“Kim Vader’s family began herding sheep in Idaho in the early 1900s. Eight years ago, his sister wanted a wagon to use as a guesthouse that would pay homage to their sheep ranching grandfather. Vader, having spent 3 decades as a craftsman, agreed to build her one with his wife Kathy.
Word of their build got around and today, they’ve built, or rebuilt, 50 wagons for modern shepherds and those looking for a more original second home. Each wagon is custom and takes them 3 months (with 3 people working) to complete. They often build for the descendants of sheep ranchers who are looking to recreate some of their family history. ” – Fair Companies
Visit the Idaho Sheep Camp website for all the details. Read and see more on the Fair Companies website.
Designer Ryan Frank wanted a semi-mobile home for a small plot in a “sensitive area”. He thought about yurts and domes, but settled for an open source design he found online” – Kirsten Dirksen of Fair Companies
See more videos like this on the Fair Companies YouTube Channel.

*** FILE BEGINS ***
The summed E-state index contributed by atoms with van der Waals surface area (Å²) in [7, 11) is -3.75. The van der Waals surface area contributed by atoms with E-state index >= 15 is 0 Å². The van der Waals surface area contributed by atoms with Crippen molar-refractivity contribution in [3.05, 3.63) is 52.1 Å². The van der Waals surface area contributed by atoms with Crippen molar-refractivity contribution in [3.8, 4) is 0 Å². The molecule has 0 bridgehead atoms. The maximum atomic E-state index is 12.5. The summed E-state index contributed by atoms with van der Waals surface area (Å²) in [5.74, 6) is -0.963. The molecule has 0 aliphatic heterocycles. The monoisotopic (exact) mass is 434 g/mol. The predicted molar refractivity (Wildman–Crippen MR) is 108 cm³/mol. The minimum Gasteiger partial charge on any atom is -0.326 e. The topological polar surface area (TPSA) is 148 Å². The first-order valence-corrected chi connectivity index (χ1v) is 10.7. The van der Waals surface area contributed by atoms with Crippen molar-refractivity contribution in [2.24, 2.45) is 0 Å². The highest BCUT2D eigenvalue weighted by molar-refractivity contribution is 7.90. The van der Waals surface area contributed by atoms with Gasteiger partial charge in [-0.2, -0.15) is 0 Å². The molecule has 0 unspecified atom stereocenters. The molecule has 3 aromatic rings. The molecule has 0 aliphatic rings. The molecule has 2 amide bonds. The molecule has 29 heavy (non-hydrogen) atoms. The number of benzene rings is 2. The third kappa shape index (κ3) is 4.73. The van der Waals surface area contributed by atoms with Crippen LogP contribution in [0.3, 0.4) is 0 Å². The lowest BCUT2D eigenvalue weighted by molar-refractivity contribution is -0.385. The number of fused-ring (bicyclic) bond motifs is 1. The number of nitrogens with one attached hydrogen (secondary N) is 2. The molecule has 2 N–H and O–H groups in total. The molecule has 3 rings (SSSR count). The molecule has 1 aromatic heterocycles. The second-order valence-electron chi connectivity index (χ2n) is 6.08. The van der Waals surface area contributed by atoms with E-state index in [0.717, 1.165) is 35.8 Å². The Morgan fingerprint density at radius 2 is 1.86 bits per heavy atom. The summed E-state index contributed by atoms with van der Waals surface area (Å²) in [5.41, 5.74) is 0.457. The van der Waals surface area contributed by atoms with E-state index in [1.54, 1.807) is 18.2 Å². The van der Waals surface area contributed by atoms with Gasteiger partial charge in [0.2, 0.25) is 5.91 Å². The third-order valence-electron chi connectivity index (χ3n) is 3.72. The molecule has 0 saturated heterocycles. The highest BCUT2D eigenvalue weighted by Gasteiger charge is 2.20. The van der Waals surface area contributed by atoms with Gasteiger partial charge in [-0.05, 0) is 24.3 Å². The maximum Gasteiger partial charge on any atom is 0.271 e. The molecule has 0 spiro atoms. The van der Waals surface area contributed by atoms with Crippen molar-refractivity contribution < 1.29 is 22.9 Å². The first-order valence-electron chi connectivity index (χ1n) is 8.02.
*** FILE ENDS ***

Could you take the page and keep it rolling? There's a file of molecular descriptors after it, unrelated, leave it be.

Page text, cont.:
The house is built like a boat, just upside-down. The lightweight bow shaped frame is covered on the interior with wood boards. The exterior is a simple canvas cover like a yurt. The walls are insulated with sheep’s wool. This combination of materials makes for an extremely breathable house which keeps it dry and comfortable in the humid climate.
The folks at Fair Companies recently featured Stephen Marshal’s business called Little House on a Trailer. Stephen builds tiny houses in Petaluma, California to Park Model RV standards. He and I were also featured on a talk-radio show a few weeks back.
Little House on a Trailer
The folks at fair companies have been putting together many great videos, including some that feature tiny houses. This video shows a 150 square foot tiny cob house being built by interns at North Carolina’s Pickards Mountain Eco-Institute.
Modern Hobbit House